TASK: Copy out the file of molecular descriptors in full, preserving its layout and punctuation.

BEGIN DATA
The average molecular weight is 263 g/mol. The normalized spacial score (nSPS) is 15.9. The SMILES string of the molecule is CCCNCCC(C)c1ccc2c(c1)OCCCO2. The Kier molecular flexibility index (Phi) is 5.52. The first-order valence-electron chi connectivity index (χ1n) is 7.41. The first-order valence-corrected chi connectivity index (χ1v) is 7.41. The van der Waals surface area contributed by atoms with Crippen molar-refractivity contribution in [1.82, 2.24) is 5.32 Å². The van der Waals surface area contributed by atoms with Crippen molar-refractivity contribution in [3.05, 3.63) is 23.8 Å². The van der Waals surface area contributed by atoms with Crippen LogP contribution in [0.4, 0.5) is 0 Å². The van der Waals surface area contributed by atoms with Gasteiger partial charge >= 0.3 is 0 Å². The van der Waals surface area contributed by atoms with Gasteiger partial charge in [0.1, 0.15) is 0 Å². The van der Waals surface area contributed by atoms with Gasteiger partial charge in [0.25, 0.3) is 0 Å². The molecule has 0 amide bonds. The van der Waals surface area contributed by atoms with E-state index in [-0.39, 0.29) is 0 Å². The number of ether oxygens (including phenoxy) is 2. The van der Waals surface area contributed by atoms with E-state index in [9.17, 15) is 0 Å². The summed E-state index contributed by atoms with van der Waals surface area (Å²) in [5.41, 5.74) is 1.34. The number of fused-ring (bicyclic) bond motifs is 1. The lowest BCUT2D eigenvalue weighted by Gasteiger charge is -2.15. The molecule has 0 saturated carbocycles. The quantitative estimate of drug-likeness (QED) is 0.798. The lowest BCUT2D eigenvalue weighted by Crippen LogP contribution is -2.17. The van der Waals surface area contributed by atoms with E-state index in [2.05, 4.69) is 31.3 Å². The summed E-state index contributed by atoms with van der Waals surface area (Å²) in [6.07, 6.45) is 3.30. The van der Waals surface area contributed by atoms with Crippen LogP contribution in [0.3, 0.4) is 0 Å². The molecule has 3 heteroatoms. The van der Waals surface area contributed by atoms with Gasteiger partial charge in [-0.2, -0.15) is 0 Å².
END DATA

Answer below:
The average molecular weight is 263 g/mol. The normalized spacial score (nSPS) is 15.9. The SMILES string of the molecule is CCCNCCC(C)c1ccc2c(c1)OCCCO2. The Kier molecular flexibility index (Phi) is 5.52. The first-order valence-electron chi connectivity index (χ1n) is 7.41. The first-order valence-corrected chi connectivity index (χ1v) is 7.41. The van der Waals surface area contributed by atoms with Crippen molar-refractivity contribution in [1.82, 2.24) is 5.32 Å². The van der Waals surface area contributed by atoms with Crippen molar-refractivity contribution in [3.05, 3.63) is 23.8 Å². The van der Waals surface area contributed by atoms with Crippen LogP contribution in [0.4, 0.5) is 0 Å². The van der Waals surface area contributed by atoms with Gasteiger partial charge >= 0.3 is 0 Å². The van der Waals surface area contributed by atoms with Gasteiger partial charge in [0.1, 0.15) is 0 Å². The van der Waals surface area contributed by atoms with Gasteiger partial charge in [0.25, 0.3) is 0 Å². The molecule has 0 amide bonds. The van der Waals surface area contributed by atoms with E-state index in [-0.39, 0.29) is 0 Å². The number of ether oxygens (including phenoxy) is 2. The van der Waals surface area contributed by atoms with E-state index in [9.17, 15) is 0 Å². The summed E-state index contributed by atoms with van der Waals surface area (Å²) in [5.41, 5.74) is 1.34. The number of fused-ring (bicyclic) bond motifs is 1. The lowest BCUT2D eigenvalue weighted by Gasteiger charge is -2.15. The molecule has 0 saturated carbocycles. The quantitative estimate of drug-likeness (QED) is 0.798. The lowest BCUT2D eigenvalue weighted by Crippen LogP contribution is -2.17. The van der Waals surface area contributed by atoms with E-state index in [2.05, 4.69) is 31.3 Å². The summed E-state index contributed by atoms with van der Waals surface area (Å²) in [6.07, 6.45) is 3.30. The van der Waals surface area contributed by atoms with Crippen LogP contribution in [0.3, 0.4) is 0 Å². The molecule has 3 heteroatoms. The van der Waals surface area contributed by atoms with Gasteiger partial charge in [-0.2, -0.15) is 0 Å².